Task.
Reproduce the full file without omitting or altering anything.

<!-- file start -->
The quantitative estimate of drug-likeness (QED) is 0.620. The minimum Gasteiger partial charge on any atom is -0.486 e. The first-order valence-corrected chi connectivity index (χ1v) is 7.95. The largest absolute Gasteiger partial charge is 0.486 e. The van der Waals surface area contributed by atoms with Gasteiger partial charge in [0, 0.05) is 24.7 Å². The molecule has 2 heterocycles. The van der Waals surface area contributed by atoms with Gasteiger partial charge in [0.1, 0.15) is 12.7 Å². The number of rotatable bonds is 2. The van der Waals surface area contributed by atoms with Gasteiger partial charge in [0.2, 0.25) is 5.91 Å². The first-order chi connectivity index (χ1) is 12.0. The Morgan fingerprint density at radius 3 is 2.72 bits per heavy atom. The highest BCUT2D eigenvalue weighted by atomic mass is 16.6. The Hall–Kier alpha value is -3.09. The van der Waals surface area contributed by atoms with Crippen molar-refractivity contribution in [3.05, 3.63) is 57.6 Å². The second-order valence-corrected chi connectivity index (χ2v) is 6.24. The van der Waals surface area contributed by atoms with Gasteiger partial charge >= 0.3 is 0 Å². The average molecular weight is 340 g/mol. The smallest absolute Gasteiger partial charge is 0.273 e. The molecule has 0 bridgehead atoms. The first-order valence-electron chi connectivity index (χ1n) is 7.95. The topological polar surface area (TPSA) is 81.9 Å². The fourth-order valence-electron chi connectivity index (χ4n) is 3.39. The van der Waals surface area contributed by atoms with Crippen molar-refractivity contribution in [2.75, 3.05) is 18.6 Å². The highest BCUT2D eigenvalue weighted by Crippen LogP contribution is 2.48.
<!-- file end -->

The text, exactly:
The quantitative estimate of drug-likeness (QED) is 0.620. The minimum Gasteiger partial charge on any atom is -0.486 e. The first-order valence-corrected chi connectivity index (χ1v) is 7.95. The largest absolute Gasteiger partial charge is 0.486 e. The van der Waals surface area contributed by atoms with Gasteiger partial charge in [0, 0.05) is 24.7 Å². The molecule has 2 heterocycles. The van der Waals surface area contributed by atoms with Gasteiger partial charge in [0.1, 0.15) is 12.7 Å². The number of rotatable bonds is 2. The van der Waals surface area contributed by atoms with Gasteiger partial charge in [0.2, 0.25) is 5.91 Å². The first-order chi connectivity index (χ1) is 12.0. The Morgan fingerprint density at radius 3 is 2.72 bits per heavy atom. The highest BCUT2D eigenvalue weighted by atomic mass is 16.6. The Hall–Kier alpha value is -3.09. The van der Waals surface area contributed by atoms with Crippen molar-refractivity contribution in [3.05, 3.63) is 57.6 Å². The second-order valence-corrected chi connectivity index (χ2v) is 6.24. The van der Waals surface area contributed by atoms with Gasteiger partial charge >= 0.3 is 0 Å². The average molecular weight is 340 g/mol. The smallest absolute Gasteiger partial charge is 0.273 e. The molecule has 0 bridgehead atoms. The first-order valence-electron chi connectivity index (χ1n) is 7.95. The topological polar surface area (TPSA) is 81.9 Å². The fourth-order valence-electron chi connectivity index (χ4n) is 3.39. The van der Waals surface area contributed by atoms with Crippen molar-refractivity contribution in [2.75, 3.05) is 18.6 Å². The highest BCUT2D eigenvalue weighted by Crippen LogP contribution is 2.48.